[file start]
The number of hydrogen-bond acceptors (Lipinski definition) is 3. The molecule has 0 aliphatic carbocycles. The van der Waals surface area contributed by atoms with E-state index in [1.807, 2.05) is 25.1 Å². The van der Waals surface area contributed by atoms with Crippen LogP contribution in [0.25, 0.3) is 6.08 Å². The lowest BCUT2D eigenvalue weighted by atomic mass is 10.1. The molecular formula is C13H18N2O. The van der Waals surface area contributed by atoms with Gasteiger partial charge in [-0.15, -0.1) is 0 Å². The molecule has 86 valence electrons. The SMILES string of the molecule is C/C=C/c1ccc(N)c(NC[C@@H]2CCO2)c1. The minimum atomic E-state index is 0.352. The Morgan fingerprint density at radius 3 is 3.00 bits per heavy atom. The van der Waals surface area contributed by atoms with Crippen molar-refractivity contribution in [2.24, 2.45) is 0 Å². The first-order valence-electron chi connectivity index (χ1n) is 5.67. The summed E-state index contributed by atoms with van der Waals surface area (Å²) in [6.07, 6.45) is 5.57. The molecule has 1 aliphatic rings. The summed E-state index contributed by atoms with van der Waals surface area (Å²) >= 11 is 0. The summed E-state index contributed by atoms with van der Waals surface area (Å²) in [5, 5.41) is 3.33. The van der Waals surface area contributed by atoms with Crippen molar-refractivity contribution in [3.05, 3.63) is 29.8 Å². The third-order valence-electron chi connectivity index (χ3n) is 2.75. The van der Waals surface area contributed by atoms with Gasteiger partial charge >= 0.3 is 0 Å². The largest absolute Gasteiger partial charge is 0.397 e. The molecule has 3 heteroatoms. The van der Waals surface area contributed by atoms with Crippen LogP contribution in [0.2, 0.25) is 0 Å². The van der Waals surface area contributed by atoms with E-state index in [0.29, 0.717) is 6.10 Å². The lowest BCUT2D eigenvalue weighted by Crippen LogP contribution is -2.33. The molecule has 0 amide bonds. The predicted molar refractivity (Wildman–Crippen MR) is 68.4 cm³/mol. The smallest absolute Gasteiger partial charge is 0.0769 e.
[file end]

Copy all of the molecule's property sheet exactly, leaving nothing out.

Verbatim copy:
The number of hydrogen-bond acceptors (Lipinski definition) is 3. The molecule has 0 aliphatic carbocycles. The van der Waals surface area contributed by atoms with E-state index in [1.807, 2.05) is 25.1 Å². The van der Waals surface area contributed by atoms with Crippen LogP contribution in [0.25, 0.3) is 6.08 Å². The lowest BCUT2D eigenvalue weighted by atomic mass is 10.1. The molecular formula is C13H18N2O. The van der Waals surface area contributed by atoms with Gasteiger partial charge in [-0.15, -0.1) is 0 Å². The molecule has 86 valence electrons. The SMILES string of the molecule is C/C=C/c1ccc(N)c(NC[C@@H]2CCO2)c1. The minimum atomic E-state index is 0.352. The Morgan fingerprint density at radius 3 is 3.00 bits per heavy atom. The van der Waals surface area contributed by atoms with Crippen molar-refractivity contribution in [2.24, 2.45) is 0 Å². The first-order valence-electron chi connectivity index (χ1n) is 5.67. The summed E-state index contributed by atoms with van der Waals surface area (Å²) in [6.07, 6.45) is 5.57. The molecule has 1 aliphatic rings. The summed E-state index contributed by atoms with van der Waals surface area (Å²) >= 11 is 0. The summed E-state index contributed by atoms with van der Waals surface area (Å²) in [5, 5.41) is 3.33. The van der Waals surface area contributed by atoms with Crippen molar-refractivity contribution in [3.05, 3.63) is 29.8 Å². The third-order valence-electron chi connectivity index (χ3n) is 2.75. The van der Waals surface area contributed by atoms with Gasteiger partial charge >= 0.3 is 0 Å². The largest absolute Gasteiger partial charge is 0.397 e. The molecule has 3 heteroatoms. The van der Waals surface area contributed by atoms with Crippen LogP contribution in [0.2, 0.25) is 0 Å². The van der Waals surface area contributed by atoms with E-state index in [0.29, 0.717) is 6.10 Å². The lowest BCUT2D eigenvalue weighted by Crippen LogP contribution is -2.33. The molecule has 0 amide bonds. The predicted molar refractivity (Wildman–Crippen MR) is 68.4 cm³/mol. The smallest absolute Gasteiger partial charge is 0.0769 e.